The Tribunal tried that here. The Chief Executive attended the inquiry to provide evidence, but couldn’t provide the answers needed. The policy to repeal section 7AA arises from ACT’s time in opposition. It’s a pretty simple change, so the types of background work that might usually be done by a Ministry haven’t occurred in the usual way, and the rationale for the change, being something strongly directed by the Minister, is something only she can provide.

The Minister has declined. The Crown has argued, and will argue today, that the Tribunal should not be using its powers to require her to attend contravene constitutional principles, including around the confidentiality of Cabinet decision-making.

Judge Doogan, who is presiding over the enquiry, summarises the Tribunal’s position:

“9. We noted the fact that the Minister appeared to have convinced Cabinet to proceed because when the now-Minister Chhour introduced a private member’s bill to repeal section 7AA last year the position of the National party was that they did not support a repeal but would consider amendment.

“10. That observation should not be taken to mean that we expect the Minister to breach Cabinet confidentiality, it is simply an inference from the evidence available. It also reinforces our view that the Minister as the primary mind behind this policy is in the best position to explain it to the Tribunal. As we see it, it would assist our inquiry to have the opportunity to hear from the Minister, to better understand the reasons for the policy, and, as appropriate, test both the philosophical and empirical premises for the policy against consistency with the Treaty and its principles.”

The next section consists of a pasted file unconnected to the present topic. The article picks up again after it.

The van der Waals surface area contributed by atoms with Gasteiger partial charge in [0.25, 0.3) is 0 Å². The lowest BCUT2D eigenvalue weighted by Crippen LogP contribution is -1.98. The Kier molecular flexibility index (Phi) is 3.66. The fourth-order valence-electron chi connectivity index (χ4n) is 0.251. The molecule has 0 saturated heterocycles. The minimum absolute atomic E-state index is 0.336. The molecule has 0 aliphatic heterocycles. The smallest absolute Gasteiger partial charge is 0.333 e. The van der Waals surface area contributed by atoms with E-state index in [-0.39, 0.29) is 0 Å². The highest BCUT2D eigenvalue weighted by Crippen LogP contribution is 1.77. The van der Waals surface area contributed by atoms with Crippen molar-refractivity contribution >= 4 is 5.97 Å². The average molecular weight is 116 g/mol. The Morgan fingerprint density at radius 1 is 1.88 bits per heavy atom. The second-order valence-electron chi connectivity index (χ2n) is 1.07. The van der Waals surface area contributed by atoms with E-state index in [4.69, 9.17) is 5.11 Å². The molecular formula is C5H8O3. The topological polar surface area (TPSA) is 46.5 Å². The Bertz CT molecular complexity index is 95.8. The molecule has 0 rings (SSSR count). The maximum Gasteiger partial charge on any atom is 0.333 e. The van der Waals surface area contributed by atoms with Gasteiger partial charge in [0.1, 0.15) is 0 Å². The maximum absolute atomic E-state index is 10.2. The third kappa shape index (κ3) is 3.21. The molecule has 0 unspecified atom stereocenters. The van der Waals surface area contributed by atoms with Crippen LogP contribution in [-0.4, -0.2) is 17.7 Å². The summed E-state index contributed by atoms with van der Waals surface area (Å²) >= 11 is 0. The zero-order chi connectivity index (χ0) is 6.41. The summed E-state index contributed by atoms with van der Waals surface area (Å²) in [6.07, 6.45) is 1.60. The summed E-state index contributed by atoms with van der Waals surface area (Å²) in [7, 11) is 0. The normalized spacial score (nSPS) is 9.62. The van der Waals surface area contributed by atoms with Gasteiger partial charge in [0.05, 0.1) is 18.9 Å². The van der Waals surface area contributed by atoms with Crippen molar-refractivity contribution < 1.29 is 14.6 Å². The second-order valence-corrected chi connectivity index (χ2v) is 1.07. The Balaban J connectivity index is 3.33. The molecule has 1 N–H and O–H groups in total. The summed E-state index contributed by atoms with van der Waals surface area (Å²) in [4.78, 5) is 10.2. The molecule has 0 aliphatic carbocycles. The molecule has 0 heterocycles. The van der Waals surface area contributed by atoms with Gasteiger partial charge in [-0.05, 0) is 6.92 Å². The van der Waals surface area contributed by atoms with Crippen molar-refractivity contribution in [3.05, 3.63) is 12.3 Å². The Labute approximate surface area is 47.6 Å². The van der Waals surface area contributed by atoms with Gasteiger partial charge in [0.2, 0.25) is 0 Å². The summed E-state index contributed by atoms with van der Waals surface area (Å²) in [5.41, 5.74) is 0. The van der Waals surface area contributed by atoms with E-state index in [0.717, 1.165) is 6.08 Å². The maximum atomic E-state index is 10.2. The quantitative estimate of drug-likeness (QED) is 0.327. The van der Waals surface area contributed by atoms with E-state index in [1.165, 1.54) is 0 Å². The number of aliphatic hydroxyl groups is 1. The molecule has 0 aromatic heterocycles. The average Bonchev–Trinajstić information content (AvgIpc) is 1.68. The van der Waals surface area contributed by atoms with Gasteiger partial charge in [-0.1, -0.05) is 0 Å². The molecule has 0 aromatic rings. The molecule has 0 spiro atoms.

Notably, although not noted by the Tribunal, the ACT party and even ACT ministers, have been defending the proposal publicly, although the Minister is apparently unwilling to do so before the Tribunal itself.

The Government’s position on the repeal of section 7AA is one it gets to take. The Tribunals ultimate powers are limited. It can recommend an alternative course, but has no binding power to stop it happening. Indeed, once a bill is introduced, the Tribunal ceases to have even the investigative powers it is exercising now: once the legislative process starts, the Tribunal stays out of it.

What then, of today’s Crown judicial review?

It’s my general practice to try to avoid making firm predictions about court cases, so I will merely posit my own views:

* The Tribunal clearly has the power to issue a summons if it considers someone has relevant evidence.
* I anticipate that the Minister does have relevant evidence. Perhaps less the Tribunal would like. Perhaps much of it subject to withholding on the grounds of legal privilege, or Cabinet confidentiality. Perhaps the documents and advice the Tribunal has already been provided by the Crown don’t leave much more for the Minister to say in person. But I suspect they leave room for some. And the summons doesn’t actually seem to have the Minister appear in person anyway, but to provide evidence in written form.